From the discussion of some of the points above, thus, there is one point that needs to be underlined and understood by law enforcement, policymakers, political officials, and the public. That, concerning the issue of China and northern Natuna yesterday, the ongoing trend that we must face in the South China Sea is the naval campaign versus the maritime gray zone operation. This trend of the situation requires delicate responses and full calculations in various fields where the priority interests of the national interests of Indonesia are the reference. Taking lessons from various incidents involving China and other countries in the South China Sea, including incidents involving Indonesia directly, we realize that there are limitations to our law enforcement officers at EEZ, both the Navy and BAKAMLA when we faced China there as explained in the previous point. That law enforcement officers cannot expel fishing vessels and Coast Guard from China in Natuna ZEE waters even though we clearly understand the intentions and strategic interests of China in these waters (gray zone operations), but can only make arrests when ships -The ship is real, or is suspected of committing, for example, the theft of fish and must be accompanied by preliminary evidence. Therefore, moving to options at a strategic level is one way out. Even so, option voters at this strategic level will certainly need a more careful calculation, comprehensive and comprehensive to be able to produce the most effective and well-orchestrated responses. This step becomes very important and crucial especially when a country is confronted or faced with gray-zone operations.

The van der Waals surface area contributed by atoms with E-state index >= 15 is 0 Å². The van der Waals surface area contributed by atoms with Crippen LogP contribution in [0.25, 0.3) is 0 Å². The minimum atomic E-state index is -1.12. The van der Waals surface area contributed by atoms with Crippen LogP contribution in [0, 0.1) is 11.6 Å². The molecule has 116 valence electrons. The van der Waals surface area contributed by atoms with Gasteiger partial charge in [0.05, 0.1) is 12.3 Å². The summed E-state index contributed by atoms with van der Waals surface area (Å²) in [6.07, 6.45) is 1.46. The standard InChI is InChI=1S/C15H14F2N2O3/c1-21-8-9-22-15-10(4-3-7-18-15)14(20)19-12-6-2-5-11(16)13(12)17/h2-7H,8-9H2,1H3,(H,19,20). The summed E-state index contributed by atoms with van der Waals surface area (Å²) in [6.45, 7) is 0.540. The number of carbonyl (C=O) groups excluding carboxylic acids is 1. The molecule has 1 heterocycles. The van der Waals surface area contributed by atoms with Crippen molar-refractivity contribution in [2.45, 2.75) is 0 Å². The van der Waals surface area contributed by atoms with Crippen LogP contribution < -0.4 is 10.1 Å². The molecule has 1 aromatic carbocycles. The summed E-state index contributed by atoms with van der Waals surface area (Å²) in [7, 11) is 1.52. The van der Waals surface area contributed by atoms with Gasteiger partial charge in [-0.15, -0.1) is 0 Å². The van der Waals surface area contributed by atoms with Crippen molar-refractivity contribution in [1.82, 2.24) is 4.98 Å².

A better understanding of the dynamics and geopolitics of the world is also one key that must always be held by Indonesian policymakers and public officials. Within a greater scope of the South China Sea, the Southeast Asian and Indo-Pacific regions are the two immediate geopolitical (and foreign policy) circles of Indonesia. Once again, if we look at the world map of this region, we find that the two regions are predominantly maritime (maritime realm). Thus the mindset used must also be maritime – no longer a land mindset. This region is also the most dynamic region in the world that continues to experience geopolitical and geostrategic shifts.
The two big players in the Indo-Pacific are once again China and the United States. If we conclude, in simple terms the following are the main interests of the two major countries (note the picture):
- Closing and Suggestions